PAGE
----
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Abdul Ahad –Rabindrasangeet exponent who directed even Pankaj Mallick and Hemanta Mukherjee

8 June, 2021 11:50:05
Abdul Ahad –Rabindrasangeet exponent who directed even Pankaj Mallick and Hemanta Mukherjee

The bitterness rippling out of the Partition of 1947 has remained for ages. The destructive agenda of Partition continued to impact Bengal’s cultural ethos on and off. Many talented and eminent maestros and their disciples were lost in the vast chasm that separated the East and West of Bengal. One such distinguished singer, musician, producer, arranger and director was Abdul Ahad. His immense contribution to the promotion and dissemination of Rabindrasangeet in India has been consigned to oblivion and he has turned into a forgotten musical genius.

Just as Pankaj Mullick, attributed to be the ‘First Man of Rabindrasangeet,’ is remembered for his indelible contributions to Calcutta Radio and Indian cinema, so is Ahad revered in Bangladesh for enriching the vast sphere of Bengali music, especially for his efforts in spreading Rabindrasangeet among the masses. Scores of Bengalis have taken music lessons on All India Radio (AIR) conducted by Pankaj Kumar Mallick. Similarly, for decades Ahad taught different types of Bengali songs to listeners of Dhaka radio station.

Born in Rajshahi, in the then-Bengal Presidency, Ahad took to music effortlessly at a very early age. He did his schooling from Rajshahi Collegiate School where his close friend was Radhikamohan Maitra, who later took to Sarod playing and became an internationally renowned maestro. After Matriculation, Ahad came to Calcutta for further studies and took admission in City College. Meanwhile, his training in classical vocal music started under Manju Khan Sahib. In 1936, he participated in the All-Bengal Music Competition and stood first in the Thumri and Ghazal section. In 1938, he received a scholarship at Santiniketan to pursue music. He was the first Bengali Muslim student at Sangeet Bhavana. He was a boarder at Kala Bhavana hostel. Subinoy Roy was extremely fond of Ahad.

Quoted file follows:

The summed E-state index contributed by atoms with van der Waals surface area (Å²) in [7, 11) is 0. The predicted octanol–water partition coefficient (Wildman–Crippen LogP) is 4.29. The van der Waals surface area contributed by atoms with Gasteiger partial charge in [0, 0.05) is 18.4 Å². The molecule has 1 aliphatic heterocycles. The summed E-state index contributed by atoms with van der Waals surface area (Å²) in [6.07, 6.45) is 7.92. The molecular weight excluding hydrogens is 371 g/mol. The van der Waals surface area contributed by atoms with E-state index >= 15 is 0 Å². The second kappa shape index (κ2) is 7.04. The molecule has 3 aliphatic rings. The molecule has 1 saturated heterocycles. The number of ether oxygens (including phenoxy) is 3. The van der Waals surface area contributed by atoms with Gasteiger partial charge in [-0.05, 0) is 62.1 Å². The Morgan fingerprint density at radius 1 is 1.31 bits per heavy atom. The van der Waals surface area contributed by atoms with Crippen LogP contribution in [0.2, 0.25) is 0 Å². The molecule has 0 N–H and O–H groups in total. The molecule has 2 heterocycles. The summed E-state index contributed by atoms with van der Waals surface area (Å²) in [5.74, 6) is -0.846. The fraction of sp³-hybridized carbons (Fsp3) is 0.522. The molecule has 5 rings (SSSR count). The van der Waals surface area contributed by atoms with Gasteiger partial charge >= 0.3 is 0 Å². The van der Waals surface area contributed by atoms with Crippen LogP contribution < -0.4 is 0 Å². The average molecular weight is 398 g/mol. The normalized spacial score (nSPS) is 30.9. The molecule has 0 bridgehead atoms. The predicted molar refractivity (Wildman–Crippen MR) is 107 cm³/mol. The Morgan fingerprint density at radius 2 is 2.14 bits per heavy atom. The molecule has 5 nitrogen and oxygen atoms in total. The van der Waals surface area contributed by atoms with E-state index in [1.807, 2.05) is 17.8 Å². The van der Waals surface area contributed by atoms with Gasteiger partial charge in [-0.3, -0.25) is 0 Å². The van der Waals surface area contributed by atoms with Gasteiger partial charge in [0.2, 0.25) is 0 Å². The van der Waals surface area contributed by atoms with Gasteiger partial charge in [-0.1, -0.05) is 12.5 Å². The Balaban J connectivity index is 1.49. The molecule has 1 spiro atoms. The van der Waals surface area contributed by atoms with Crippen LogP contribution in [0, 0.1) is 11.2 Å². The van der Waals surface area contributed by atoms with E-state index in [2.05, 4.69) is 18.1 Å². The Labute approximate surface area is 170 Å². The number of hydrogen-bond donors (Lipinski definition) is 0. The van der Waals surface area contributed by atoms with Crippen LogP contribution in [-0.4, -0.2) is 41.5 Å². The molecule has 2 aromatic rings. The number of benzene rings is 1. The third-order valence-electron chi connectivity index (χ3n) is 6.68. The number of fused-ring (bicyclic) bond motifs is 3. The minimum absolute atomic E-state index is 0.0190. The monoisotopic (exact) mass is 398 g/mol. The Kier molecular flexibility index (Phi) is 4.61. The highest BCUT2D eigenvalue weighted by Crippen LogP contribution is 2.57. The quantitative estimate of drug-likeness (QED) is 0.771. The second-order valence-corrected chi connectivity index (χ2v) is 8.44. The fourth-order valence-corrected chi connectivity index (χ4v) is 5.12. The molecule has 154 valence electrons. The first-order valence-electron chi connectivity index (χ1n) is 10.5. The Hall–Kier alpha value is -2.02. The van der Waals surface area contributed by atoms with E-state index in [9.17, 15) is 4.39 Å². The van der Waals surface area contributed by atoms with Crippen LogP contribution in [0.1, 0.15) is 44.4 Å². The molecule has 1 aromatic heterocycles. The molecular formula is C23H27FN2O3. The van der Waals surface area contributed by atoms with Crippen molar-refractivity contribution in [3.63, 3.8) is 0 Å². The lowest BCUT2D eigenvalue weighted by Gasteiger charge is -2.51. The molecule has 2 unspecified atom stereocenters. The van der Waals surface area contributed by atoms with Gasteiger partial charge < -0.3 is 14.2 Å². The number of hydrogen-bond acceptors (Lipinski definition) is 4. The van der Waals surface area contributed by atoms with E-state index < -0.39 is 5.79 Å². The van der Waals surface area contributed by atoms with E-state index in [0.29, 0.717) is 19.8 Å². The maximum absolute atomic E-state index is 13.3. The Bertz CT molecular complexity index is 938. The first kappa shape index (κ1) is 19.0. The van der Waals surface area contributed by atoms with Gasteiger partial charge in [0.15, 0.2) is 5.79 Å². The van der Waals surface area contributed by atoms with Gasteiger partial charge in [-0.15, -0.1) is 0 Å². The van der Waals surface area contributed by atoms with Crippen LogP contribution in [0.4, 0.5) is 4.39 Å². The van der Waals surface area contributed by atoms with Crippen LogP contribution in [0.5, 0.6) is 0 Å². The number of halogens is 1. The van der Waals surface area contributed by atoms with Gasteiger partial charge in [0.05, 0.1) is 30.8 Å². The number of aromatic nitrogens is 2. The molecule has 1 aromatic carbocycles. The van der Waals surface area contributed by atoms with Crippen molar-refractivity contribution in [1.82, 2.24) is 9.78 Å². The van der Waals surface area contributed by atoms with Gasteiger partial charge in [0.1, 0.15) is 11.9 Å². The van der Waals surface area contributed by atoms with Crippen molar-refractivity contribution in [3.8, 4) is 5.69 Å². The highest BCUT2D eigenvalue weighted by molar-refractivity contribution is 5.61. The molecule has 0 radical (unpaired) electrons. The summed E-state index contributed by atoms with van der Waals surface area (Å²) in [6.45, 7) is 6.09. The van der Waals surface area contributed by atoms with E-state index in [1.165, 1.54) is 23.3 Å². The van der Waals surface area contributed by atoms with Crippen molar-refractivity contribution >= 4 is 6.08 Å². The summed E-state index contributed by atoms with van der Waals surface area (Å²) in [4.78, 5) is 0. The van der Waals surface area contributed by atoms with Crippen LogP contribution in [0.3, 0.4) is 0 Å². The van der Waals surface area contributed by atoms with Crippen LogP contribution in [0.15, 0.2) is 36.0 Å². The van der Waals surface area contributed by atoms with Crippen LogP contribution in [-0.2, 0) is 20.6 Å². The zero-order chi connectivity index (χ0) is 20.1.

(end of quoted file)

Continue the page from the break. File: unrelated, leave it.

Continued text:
Rajeshwari Basudev and Kanika Bandopadhyay were his batchmates. Ahad was well-loved by all his teachers and both Sailajaranjan Majumdar and Santidev Ghosh, distinguished teachers of Rabindrasangeet, were impressed by his talent and taught him exclusively. This was also the time when Rabindranath Tagore himself was actively involved in the production of the dance-drama, Shyama. Rehearsals would be held at Uttarayan, under the strict vigilance of the poet. Ahad was part of the team. Rabindranath’s creative outflow during this phase included such gems as Barsha Mangal and Chitrangada and Ahad was an active participant in all these   productions, directed by Tagore. 

When the poet breathed his last on August 7, 1941), Ahad rushed to Santiniketan. Seeing him, an inconsolable Sailajaranjan handed him the musical notation of Sanmukhe shantiparabar and requested him to conduct the special Baitalik session (a prayer session). After four years at Santiniketan, he returned to Calcutta in 1941 and joined His Master’s Voice (HMV) as music teacher. Artistes including Pankaj Mullick and Hemanta Mukherjee recorded Tagore songs under his direction.  He even taught and directed Suchitra Mukherjee, nee Mitra, when her first record featuring two Rabindrasangeet, Moron re and Hridoyer ekool okool was released. He even directed Santidev Ghosh during the recording of the acclaimed Rabindrasangeet, Krishnokali.  Meanwhile, Ahad explored other avenues of music as well. He taught Rabindrasangeet at Geetobitan Music School and simultaneously crooned modern songs at the Calcutta Radio station effortlessly. He set to tune a romantic song, Ami tumi dui teer sugobheer totinir and insisted his friend Santosh Sengupta to sing the number which became a major hit during those days. 

Ahad gradually took to music direction for both the recording industry as well as Tollygunge film industry. He was the music director for Obaid-ul Haq's film ‘Dukkhe Jaader Jeebon Gora’ Nobarun’ and many more but following Jinnah’s call for Direct Action Day (August 14, 1946), the political situation became volatile and extremely violent. Ahad was confused and could not decide whether to stay back or leave India for good.  His close friend, Hemanta Mukherjee advised him to move from Calcutta to Dhaka. Ahad had to start from the scratch again.

After Partition, Ahad joined Radio Pakistan as producer in the music department and became a key person in the musical arena of Dhaka. He was in charge of the ‘Sangeet Shikshar Ashor’ at Dhaka radio station for many decades. He played a major role when the think-tank of the newly formed nation was finalizing Amaar shonar Bangla, as the national anthem of Bangladesh. In fact, he set the final notation of the song and it is followed to this day. He was requested to continue his service with the Dhaka radio station and was given seven extensions. 

The Bangladesh government honoured him with the Independence Day Award in 1978. He breathed his last on May 15, 1994. His immense contribution in the sphere of Rabindrasangeet in both Bengals will be remembered forever.  
 

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